January 20, 2006
KFI, Los Angeles, California
By SCOTT FYBUSH
Welcome to a new year of Tower Site of the Week! We're kicking off right where we left off - in the nation's number-two radio market (number one if you count by revenue, as the locals prefer to do), Los Angeles, California.
This week, we feature our April, 2005 visit to one of the saddest sights in the broadcast world, a major transmitter site without its tower. On December 19, 2004, KFI's 750-foot main tower was hit by a single-engine Cessna 182 on approach to nearby Fullerton Airport, killing the pilot and his wife and destroying the tower.
You can see plenty of photos of the immediate aftermath on Barry Mishkind's oldradio.com site, at Paul Sakrison's site, and at Steve Blodgett's earthsignals.com. What we offer here is a look inside the transmitter building, a bit of history, and the more long-range aftermath of the tragedy.
First, of course, the history: this site, just inside the Los Angeles County line in La Mirada (it's often referred to as "Buena Park," the neighboring Orange County community), dates back to 1931, when KFI moved here from the Packard Building in downtown Los Angeles and boosted power from 5,000 to 50,000 watts. The transmitter was an RCA 50B, a behemoth that covered parts of two walls of the upstairs transmitter room, in an "L" configuration. As with most high-powered transmitter buildings of the era, the bulky power transformers were located downstairs, and today visitors enter the building through the side door, into the first-floor room where those units once sat.
These days, aside from the backup generator, the downstairs room is used largely for storage, and if it looks a little messy, it's only because it wasn't that long ago that KFI's engineers completed the station's move from the Koreatown studios it had occupied for three decades into the new Clear Channel complex in Burbank.
The stairs in the background of our first-floor photo lead right up to the transmitter room, where at one time visitors would have emerged to find the big RCA filling the room right in front of them. The RCA was supplanted by a Continental 317B in 1959, and was retired completely in the mid-seventies when a Continental 317C was put in place. Today, the 317C backs up to the stairs (it's the big brown box on the right side of the frame), and a Harris DX50, installed in 1992, occupies one of the walls where the RCA once sat. The other wall is now home to a big rack of processing and monitoring gear, including the newest addition to the site, the BE IBOC exciter that was put into place just a few months before the tower collapse. (Since the collapse, the IBOC has been off the air; the auxiliary tower that KFI now uses with 25 kW doesn't load up well with IBOC.)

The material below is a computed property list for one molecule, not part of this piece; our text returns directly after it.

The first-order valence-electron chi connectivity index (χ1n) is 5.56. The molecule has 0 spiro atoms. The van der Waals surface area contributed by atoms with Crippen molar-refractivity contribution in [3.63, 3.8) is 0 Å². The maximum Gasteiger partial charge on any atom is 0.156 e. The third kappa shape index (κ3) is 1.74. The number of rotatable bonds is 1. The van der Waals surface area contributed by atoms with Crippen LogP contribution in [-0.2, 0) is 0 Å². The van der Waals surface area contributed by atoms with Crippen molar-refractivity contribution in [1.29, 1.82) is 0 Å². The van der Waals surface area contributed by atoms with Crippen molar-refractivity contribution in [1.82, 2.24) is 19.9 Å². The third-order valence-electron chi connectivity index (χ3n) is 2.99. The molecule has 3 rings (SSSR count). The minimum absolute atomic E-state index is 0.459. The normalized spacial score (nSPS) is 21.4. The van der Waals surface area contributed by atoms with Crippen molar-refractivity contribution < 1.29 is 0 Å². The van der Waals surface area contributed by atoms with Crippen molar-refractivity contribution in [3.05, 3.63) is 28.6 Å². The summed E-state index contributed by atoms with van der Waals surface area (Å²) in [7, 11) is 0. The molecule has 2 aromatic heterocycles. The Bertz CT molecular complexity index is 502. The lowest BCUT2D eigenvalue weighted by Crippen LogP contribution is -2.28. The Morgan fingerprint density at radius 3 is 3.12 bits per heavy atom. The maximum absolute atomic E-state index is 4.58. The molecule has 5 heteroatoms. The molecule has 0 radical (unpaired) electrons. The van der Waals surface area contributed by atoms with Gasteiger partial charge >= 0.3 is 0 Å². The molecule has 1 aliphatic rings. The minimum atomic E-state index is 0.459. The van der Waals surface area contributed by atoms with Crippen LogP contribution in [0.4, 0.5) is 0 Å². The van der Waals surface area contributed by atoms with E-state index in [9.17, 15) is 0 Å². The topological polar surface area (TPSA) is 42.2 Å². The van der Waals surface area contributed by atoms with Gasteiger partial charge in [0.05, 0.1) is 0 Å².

As you'd imagine for a site with this much history, there are all sorts of great stories about some of the doings here in the last 75 years. For instance, there's a mysterious box that now sits on a table at the back of the transmitter room that was once used to modulate a very-low-frequency data signal on the KFI signal. What was it used for? That's a government mystery, even now - and it's been many years since the teletype signals came across to La Mirada from wherever it was they came from, carrying the data that was to be broadcast to whoever it was listening, wherever they might have been.
Then there was the wartime security at the site, which was considered a pretty major target for enemy action after Pearl Harbor. Searchlights were set up on the roof, and armed guards were stationed at the site 24/7 for a while, bunking in a converted section of the garage behind the transmitter building. One day - or so the story goes - one of the guards was in the shop next to the transmitter room when something startled him and he discharged his rifle, right into the ceiling. That's where that hole shown below came from, as legend has it.
The shop leads around to the office at the front of the building, a very pleasant sunlit space with beautiful wooden furniture that would probably cost a fortune to replace today. From here, the old front door leads out to the balcony and the spiral staircase, enclosed in a big concrete cylinder, that was once the main entrance to the building. (It was condemned some years back, and is now gated off.)
The decorative tilework around the front door is a sight to behold, with the big "K F I" letters above the door and tiles on either side showing a sort of Southwestern Deco representation of a radio tower emitting radio waves. (Wish I could decorate my house with those...)
Heading back inside and through the office, there's still one more room to see on the second floor: a smallish room that's now used as a point of entry for the telco lines that connect the transmitter site with the Burbank studios.
(And don't you just love that enormous theater speaker perched up on the cabinets overhead?)